The Used Video Game Problem

Reuben is a member of The Motley Fool Blog Network -- entries represent the personal opinion of the blogger and are not formally edited.

Used video game sales make up about a quarter of GameStop's (NYSE: GME) business. It's an important part of the industry that the internet is slowly destroying. 

The Used Game Market

GameStop is the largest video game retailer in the world. It has over 6,500 stores in 15 countries. It competes with retail giants like Wal-Mart and Target in the video game market and, impressively, holds its own. Part of that success is the company's willingness to accept old games and game systems as trade ins.

This is such an important part of the business, in fact, that GameStop has gone on the offensive with game and console makers. The company discussed this effort at a Goldman Sach's conference, in which it highlighted that only a small percentage of new games are traded in within the first three months of release (used games are, thus, not a competitive threat to new games), that trade ins provide customers a means to purchase new games, and that customer research suggests that customers want to own physical copies of their games.

Technology is Changing

None of this, however, changes the fact that technology is making downloading games much easier. So, Sony's PlayStation 4 and Microsoft's (NASDAQ: MSFT) Xbox One will both offer enhanced downloading capabilities. GameStop offers downloadable content too, but clearly the game and console makers would prefer to cut out the middle man.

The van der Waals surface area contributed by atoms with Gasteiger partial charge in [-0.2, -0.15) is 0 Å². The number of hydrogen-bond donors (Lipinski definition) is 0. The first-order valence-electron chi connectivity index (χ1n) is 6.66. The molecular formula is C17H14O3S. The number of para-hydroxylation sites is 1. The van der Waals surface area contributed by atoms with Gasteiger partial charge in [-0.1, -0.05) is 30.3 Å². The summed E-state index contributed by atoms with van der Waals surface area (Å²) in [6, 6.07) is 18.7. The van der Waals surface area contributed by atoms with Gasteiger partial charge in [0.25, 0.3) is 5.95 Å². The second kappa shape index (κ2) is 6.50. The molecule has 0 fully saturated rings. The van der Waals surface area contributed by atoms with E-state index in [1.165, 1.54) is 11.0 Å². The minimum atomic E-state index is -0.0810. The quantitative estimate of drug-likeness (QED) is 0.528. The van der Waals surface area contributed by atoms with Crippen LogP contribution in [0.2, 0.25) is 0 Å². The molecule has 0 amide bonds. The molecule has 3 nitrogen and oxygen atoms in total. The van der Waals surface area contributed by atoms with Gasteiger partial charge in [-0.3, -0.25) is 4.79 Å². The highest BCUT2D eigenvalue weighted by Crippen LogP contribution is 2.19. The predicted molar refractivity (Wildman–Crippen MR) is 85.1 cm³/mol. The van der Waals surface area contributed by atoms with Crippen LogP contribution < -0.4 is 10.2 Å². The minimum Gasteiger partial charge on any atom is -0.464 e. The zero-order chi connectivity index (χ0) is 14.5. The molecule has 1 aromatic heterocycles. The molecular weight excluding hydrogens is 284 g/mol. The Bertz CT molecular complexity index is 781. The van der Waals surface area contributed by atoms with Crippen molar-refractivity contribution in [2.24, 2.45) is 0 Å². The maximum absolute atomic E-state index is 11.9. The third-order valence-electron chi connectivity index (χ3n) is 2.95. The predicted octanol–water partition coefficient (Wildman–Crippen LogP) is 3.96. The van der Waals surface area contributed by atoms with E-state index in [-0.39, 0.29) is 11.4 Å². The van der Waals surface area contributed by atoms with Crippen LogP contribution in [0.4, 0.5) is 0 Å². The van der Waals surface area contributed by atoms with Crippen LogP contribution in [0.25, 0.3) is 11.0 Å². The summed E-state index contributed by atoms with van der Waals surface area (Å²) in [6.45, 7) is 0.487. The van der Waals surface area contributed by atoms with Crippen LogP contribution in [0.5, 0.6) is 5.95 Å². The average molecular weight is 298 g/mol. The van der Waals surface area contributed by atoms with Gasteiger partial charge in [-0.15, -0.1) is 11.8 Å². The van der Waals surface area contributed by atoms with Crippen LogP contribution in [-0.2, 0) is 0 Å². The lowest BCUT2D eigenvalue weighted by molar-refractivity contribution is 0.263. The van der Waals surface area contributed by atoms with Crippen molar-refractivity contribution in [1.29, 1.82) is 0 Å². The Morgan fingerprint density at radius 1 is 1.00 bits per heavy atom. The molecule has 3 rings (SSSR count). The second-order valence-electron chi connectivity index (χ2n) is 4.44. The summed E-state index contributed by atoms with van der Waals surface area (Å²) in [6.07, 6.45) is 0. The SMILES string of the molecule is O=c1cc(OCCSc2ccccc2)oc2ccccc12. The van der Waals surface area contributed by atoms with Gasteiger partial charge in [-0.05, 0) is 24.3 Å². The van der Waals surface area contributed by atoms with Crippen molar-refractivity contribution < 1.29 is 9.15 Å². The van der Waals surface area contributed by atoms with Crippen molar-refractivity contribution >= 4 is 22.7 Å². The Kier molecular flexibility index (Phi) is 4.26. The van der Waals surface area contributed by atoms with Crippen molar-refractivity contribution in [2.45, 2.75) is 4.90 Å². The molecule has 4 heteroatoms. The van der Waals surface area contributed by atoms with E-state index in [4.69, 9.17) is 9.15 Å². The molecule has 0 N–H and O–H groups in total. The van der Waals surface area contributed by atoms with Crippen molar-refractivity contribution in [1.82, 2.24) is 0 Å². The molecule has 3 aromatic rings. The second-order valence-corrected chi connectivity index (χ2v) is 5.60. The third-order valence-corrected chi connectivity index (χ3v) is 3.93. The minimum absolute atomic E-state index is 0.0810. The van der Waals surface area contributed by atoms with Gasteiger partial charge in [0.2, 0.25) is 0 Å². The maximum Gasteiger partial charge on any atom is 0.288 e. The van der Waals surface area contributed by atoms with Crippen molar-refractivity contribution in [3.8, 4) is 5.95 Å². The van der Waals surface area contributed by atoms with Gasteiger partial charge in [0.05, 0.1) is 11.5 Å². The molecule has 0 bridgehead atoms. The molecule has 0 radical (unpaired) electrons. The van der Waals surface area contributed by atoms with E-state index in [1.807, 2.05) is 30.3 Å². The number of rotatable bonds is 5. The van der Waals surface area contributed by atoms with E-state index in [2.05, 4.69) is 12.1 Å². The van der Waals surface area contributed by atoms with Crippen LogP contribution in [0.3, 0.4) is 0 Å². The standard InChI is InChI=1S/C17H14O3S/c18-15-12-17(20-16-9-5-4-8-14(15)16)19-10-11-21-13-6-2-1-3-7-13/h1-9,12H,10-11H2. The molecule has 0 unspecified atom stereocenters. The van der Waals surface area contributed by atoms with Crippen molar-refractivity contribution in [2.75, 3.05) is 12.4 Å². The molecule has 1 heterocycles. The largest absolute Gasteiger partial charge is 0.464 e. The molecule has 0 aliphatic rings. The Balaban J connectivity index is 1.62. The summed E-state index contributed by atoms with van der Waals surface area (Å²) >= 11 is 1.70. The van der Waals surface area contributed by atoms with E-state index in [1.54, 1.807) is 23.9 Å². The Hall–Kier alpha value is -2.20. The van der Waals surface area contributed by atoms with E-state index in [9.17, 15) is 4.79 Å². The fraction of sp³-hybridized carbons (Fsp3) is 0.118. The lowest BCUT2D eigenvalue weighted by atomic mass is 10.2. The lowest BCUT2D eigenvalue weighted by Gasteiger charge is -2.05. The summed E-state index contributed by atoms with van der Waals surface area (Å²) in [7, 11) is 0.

That said, GameStop should see a big boost in sales toward the end of the year as the new game consoles come out. The ability to trade in older game systems will be a huge selling point for customers looking to upgrade. Any bounce should last well into next year, so GameStop shares could extend their recent run, and fiscal 2013's top line drop should be easily reversed even if sales are weak until the consoles hit store shelves.

Self Inflicted Wounds

Microsoft, meanwhile, had originally planned to limit the ability of customers to trade and sell games. That turned off its core customers, who view buying and selling physical copies of a game as a right, not a privilege. The company quickly backpedaled on that decision, but the gaff, and a $100 price premium over Sony's PlayStation 4, may lead gamers to prefer the less costly console.

Sony, meanwhile, scored a public relations win when it  stated that it wouldn't impose any limits on physical copies of games. Moreover, as Microsoft has focused on selling the Xbox as a media center, Sony has pitched the PlayStation directly at hard-core customers. Sony clearly looks to have an early edge, though the machines aren't out yet.

The Real Winners

While Sony and Microsoft duke it out and GameStop fights to remain relevant over the long term, the new systems are likely to be particularly beneficial to game makers. True, GameStop will see a nice boost in the near term, but those sales will also flow through to Activision Blizzard (NASDAQ: ATVI) and Electronic Arts (NASDAQ: EA).